Nintendo’s Sad Struggle for Survival
Facing an uncertain future, the company keeps trying to mine its storied past.
By IAN BOGOST
Dec 20 2016
The Japanese video-game giant Nintendo has had a rough decade. Ten years ago, the company was riding high on the commercial and cultural success of the Wii, its physical-controller console, and the DS, its popular handheld. Nintendo’s stature—and its stock price—climbed to record highs by 2007. But flailing Wii remotes around in the den proved to be a short-lived trend more than a lasting lifestyle. The 2012 high-definition follow-up, Wii U, disappointed critics and consumers, and the company’s value had dropped by 80 percent by late that year.
Things haven’t gotten much better since. Nintendo’s part-interest in The Pokémon Company gave it some lift after this summer’s Pokémon Go phenomenon, but by Halloween the game had already shed 60 percent of its users. As winter approached, the stock was trading at 2000 prices, and the company was again considered a third wheel to Microsoft and Sony in the video-game sector.
This month, two new Nintendo products offer insights into the state of the company, its work, and its legacy. One looks back, the other forward. Both anxiously.
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In the 1970s, video games proliferated as a slightly hokey accoutrement to seedy, adult nightlife. Arcade games were found in taverns and bowling alleys, the hopeful computational successors to pinball, pool, and darts. When video arcades arrived, they were considered no less seedy than bars, even without the booze. Early home consoles like the 1977 Atari Video Computer System were first conceived as a way to let families bring arcade games home to the comfort (and safety) of the den.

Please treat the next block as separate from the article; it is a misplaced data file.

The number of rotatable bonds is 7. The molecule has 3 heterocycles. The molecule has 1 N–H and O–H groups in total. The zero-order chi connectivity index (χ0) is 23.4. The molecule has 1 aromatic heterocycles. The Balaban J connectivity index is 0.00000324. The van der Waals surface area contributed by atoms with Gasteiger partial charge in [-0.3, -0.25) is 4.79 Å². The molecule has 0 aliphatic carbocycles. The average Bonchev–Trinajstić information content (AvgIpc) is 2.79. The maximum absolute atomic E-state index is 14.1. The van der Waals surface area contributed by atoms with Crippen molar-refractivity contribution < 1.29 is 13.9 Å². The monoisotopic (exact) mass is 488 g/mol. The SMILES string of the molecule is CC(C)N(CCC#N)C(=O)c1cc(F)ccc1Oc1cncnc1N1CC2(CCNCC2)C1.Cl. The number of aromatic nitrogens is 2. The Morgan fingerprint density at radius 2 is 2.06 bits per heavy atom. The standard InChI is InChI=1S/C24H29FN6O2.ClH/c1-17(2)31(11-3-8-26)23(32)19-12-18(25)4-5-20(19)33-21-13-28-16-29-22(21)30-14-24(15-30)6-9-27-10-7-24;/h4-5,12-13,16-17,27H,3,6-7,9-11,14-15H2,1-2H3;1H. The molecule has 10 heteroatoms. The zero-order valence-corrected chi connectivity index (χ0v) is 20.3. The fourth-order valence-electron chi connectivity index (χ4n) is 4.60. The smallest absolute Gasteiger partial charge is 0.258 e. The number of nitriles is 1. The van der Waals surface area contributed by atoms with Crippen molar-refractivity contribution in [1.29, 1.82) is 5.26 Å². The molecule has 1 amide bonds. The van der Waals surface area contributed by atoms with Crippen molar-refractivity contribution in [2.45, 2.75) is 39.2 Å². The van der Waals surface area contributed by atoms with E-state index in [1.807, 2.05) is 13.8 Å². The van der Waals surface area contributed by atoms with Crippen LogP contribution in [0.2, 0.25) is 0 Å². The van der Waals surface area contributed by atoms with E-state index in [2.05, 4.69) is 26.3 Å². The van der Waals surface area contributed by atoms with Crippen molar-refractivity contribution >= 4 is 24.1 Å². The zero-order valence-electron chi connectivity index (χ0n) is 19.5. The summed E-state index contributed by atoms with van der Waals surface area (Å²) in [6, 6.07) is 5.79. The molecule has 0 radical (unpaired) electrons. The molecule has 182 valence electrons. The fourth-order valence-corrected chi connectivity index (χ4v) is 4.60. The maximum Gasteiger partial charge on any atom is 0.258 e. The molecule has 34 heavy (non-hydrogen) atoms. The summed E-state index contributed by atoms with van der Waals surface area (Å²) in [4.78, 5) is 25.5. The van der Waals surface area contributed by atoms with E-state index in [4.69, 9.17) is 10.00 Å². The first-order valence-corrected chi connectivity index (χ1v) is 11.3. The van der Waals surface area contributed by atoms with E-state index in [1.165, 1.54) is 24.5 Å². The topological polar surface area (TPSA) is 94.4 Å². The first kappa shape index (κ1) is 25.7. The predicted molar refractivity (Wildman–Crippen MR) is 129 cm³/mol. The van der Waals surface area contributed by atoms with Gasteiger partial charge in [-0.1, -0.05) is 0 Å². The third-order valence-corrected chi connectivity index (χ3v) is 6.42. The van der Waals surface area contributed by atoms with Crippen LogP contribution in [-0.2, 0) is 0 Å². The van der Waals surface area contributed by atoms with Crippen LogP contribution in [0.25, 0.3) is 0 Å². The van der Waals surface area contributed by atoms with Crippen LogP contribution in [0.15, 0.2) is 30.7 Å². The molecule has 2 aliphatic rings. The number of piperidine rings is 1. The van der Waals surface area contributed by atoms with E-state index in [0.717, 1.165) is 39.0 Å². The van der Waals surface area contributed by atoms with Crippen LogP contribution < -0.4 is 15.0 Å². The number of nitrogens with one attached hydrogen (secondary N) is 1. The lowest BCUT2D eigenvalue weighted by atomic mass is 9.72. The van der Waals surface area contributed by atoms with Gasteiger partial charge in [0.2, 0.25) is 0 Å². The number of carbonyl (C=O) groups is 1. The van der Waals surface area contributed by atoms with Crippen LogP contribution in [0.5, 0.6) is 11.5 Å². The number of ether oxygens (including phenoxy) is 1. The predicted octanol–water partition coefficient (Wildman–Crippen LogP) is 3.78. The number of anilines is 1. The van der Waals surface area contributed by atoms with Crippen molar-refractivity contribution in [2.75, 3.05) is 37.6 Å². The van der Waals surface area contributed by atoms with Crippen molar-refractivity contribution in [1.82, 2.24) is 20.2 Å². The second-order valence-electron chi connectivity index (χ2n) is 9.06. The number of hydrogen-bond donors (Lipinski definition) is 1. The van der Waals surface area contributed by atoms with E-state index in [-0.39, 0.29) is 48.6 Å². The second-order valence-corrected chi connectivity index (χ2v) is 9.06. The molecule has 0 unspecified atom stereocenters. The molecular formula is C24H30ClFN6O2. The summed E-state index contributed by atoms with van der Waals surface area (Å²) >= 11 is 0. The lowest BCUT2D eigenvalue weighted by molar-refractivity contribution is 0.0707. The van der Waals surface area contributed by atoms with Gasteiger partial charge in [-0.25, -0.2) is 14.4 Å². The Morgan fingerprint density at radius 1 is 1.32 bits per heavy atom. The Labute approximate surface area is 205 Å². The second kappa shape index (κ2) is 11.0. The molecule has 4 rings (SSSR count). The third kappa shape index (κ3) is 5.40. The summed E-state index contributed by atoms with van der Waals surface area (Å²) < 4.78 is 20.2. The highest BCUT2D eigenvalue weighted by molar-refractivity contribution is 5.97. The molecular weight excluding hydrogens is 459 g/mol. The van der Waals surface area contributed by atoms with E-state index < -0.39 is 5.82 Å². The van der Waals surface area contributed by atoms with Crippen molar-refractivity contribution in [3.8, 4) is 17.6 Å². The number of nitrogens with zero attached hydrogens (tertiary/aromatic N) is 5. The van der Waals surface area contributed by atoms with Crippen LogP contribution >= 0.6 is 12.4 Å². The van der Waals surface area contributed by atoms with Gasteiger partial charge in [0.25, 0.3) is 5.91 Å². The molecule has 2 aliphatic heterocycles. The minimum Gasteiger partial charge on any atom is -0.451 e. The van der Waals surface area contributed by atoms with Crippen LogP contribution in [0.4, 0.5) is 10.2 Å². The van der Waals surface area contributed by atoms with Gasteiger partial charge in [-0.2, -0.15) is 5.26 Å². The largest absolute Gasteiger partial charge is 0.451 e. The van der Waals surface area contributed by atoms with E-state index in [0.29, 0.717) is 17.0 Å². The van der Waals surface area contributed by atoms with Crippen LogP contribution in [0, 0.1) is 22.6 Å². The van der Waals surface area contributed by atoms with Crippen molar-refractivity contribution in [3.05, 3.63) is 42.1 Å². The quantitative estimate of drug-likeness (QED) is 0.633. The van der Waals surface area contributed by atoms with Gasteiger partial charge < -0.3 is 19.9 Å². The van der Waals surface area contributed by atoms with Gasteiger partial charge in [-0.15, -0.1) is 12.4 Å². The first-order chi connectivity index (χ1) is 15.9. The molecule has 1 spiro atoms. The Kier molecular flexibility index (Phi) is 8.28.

Titles flooded the ensuing console game gold rush, eventually leading to a sector-wide crash in 1983. Nintendo’s rise in the mid-1980s, especially in North America, was yoked to the reinvention of video games as children’s media. One part of that strategy involved appealing to toy retailers who had been burned by video games—the Nintendo Entertainment System (NES) was initially sold with a toy robot and light gun to make it like more than just a game system. Another part involved tightly controlling licenses for games made for the system—Nintendo limited the number of titles developers could produce annually and handled all cartridge manufacture in-house.
The games were mostly innocuous, too. Titles like Super Mario Bros., Duck Hunt, and The Legend of Zelda were friendly, cartoonish affairs. Even very difficult games, like Capcom’s Mega Man series, still looked like Nickelodeon shows from across the family room. Nintendo was notorious for tightly controlling the content of its games, an easy feat to accomplish since they controlled the production process completely.
But as the 1980s gave way to the ’90s and beyond, Nintendo kids grew into adolescents and then adults. First Mario and Zelda gave way to Doom and Mortal Kombat, then Grand Theft Auto and World of Warcraft. Games became more violent and profane, more complex and time consuming, partly as a reaction to the kiddie-cloister of video games. Then they became thematically innocuous again, but expanded their impact to everyone: FarmVille and Candy Crush Saga. These games traded questionable content for economic duplicity. They were free to download, but coaxed players to spend money or attention for later progress.
Nintendo weathered the changes in games largely by ignoring them. It released new consoles with new features, some incremental (SNES, GameCube), and some revolutionary (N64, Wii). Then it produced new editions of existing games in the company’s core franchises. Often these games were so similar to previous titles as to be indistinguishable. Sometimes they were re-releases or re-masters. Occasionally they were truly new, but a new Mario or Zelda had come to be measured largely by virtue of how faithfully it adhered to the ethos of the series, Star Wars-style. Some of Nintendo’s technological choices were bold and original, but the company was fundamentally conservative. Thirty years after the release of its canonical console, Nintendo had mostly become a spore lodged in the memory of children who would become parents to other children.